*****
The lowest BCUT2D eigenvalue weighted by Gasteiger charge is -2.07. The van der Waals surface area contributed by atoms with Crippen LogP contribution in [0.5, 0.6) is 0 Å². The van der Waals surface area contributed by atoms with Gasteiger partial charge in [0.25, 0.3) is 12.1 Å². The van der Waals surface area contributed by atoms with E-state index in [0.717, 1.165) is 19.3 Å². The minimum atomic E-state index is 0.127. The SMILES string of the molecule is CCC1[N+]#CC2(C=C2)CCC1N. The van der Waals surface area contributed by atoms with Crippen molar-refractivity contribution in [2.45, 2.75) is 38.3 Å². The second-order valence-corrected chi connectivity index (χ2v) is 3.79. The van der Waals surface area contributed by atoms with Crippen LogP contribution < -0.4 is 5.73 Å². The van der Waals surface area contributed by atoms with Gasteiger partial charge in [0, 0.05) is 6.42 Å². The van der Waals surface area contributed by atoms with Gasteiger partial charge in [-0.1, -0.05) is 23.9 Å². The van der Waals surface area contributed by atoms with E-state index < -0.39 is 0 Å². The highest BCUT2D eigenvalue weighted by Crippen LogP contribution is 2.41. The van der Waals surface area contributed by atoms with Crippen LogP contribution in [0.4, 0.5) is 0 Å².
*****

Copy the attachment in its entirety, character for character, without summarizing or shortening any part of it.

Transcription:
The lowest BCUT2D eigenvalue weighted by Gasteiger charge is -2.07. The van der Waals surface area contributed by atoms with Crippen LogP contribution in [0.5, 0.6) is 0 Å². The van der Waals surface area contributed by atoms with Gasteiger partial charge in [0.25, 0.3) is 12.1 Å². The van der Waals surface area contributed by atoms with E-state index in [0.717, 1.165) is 19.3 Å². The minimum atomic E-state index is 0.127. The SMILES string of the molecule is CCC1[N+]#CC2(C=C2)CCC1N. The van der Waals surface area contributed by atoms with Crippen molar-refractivity contribution in [2.45, 2.75) is 38.3 Å². The second-order valence-corrected chi connectivity index (χ2v) is 3.79. The van der Waals surface area contributed by atoms with Crippen LogP contribution < -0.4 is 5.73 Å². The van der Waals surface area contributed by atoms with Gasteiger partial charge in [0, 0.05) is 6.42 Å². The van der Waals surface area contributed by atoms with Gasteiger partial charge in [-0.1, -0.05) is 23.9 Å². The van der Waals surface area contributed by atoms with E-state index < -0.39 is 0 Å². The highest BCUT2D eigenvalue weighted by Crippen LogP contribution is 2.41. The van der Waals surface area contributed by atoms with Crippen LogP contribution in [0.4, 0.5) is 0 Å².